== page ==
The Scottish Conservatives have said that the NHS workforce is reaching “crisis point” as new figures reveal that funding on temporary staff in the last year has reached £423m.
This new figure is an increase of 30% from the previous year – and almost double what was spent on provisional staff in 2014/15.
It comes after the Royal College of Nursing and Royal College of Radiology warned that extreme shortages in nurses and cancer specialists were “threatening patient safety”.
The Tories have accused the SNP of providing “wasteful management” to the NHS and have called on health secretary Humza Yousaf to commit to an overhaul of the health provider’s workforce.
Scottish conservative health spokesman, Dr Sandesh Gulhane, said: “These figures are a damning indictment of the SNP’s wasteful and inefficient management of our NHS.
“Having been both fully employed and a locum doctor with the NHS, I know that locum doctors and nurses are an essential part of our healthcare service – but under the SNP, they have become a crutch for our chronically understaffed system.
“Hospitals are crying out for full-time doctors and nurses, yet instead of focusing on growing the robust, permanent workforce Scotland needs, the SNP has allowed dangerous staffing shortages to arise across the country while papering over the cracks with temporary staff.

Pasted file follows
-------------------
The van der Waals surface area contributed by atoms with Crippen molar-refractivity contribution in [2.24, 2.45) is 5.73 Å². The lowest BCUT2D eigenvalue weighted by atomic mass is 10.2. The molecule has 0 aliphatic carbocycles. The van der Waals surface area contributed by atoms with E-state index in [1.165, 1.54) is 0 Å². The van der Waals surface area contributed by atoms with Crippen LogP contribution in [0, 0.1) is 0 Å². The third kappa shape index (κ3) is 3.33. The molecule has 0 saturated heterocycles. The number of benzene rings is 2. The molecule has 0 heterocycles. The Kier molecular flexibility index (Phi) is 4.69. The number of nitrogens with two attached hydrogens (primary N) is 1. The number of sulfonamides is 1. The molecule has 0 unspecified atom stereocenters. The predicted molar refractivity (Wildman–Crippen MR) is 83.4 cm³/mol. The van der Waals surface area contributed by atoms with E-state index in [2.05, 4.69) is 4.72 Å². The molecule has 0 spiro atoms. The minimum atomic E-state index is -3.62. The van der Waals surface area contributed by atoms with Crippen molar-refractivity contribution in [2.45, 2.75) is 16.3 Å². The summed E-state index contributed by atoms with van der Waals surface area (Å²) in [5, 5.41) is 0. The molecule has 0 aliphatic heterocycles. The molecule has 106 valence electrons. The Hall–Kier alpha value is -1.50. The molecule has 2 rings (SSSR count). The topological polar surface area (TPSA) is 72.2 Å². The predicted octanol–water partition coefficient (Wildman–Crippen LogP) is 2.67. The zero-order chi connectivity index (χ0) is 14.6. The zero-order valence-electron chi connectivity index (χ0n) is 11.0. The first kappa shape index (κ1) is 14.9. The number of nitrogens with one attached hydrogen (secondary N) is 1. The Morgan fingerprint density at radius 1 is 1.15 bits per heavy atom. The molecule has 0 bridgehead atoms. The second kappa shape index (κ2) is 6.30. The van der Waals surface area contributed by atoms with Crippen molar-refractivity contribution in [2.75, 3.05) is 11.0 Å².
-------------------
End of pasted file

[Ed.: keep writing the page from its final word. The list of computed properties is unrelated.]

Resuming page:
“Some of this locum spending will have even gone towards permanent staff or retirees begged to take on extra shifts, in order to plug the enormous gaps in the workforce.
“It is also particularly concerning to see such huge increases in spending on agency staff, as this not only comprises the salaries of temporary doctors and nurses, but fees paid to the private agencies that supply them, as well.
“Our NHS workforce is rapidly reaching a crisis point and unless Humza Yousaf urgently commits to an ambitious overhaul of workforce planning, this wasteful, dysfunctional system will only get worse.”
A Scottish Government spokesperson said: “Spend on agency nursing in Scotland – utilised during the pandemic – represents less than 1% of the overall staffing budget with the majority of temporary staffing coming from the NHS Staff Bank, which has NHS staff on NHS contracts.
“Despite the pressures of the pandemic we have already delivered a record number of GPs working in Scotland, with more per head than any other country in the UK, and we’re committed to further increasing the number of GPs in Scotland by 800 by 2027.
“We are on track to meet that commitment and have also recruited over 2,400 healthcare experts through the GP Contract to support practices.
“We are fully aware of the difficult circumstances that boards and front-line staff are working in, which is why we have worked hard to ensure that our NHS maintains the increased numbers of staff we’ve seen over the past 10 consecutive years.
“Nursing and midwifery staff numbers are at record high levels across the country – up by 14.5%. We have also continued our long-term investment in nursing and midwifery education, with record numbers of funded places this academic year.
“Student nurses and midwives entering funded degree programmes will increase for the 10th consecutive year in 2022-23, meaning student places have doubled in the last decade.
“We have also committed over £1bn to our NHS Recovery Plan, and £300m which was announced last winter to support additional recruitment, which is already paying off.”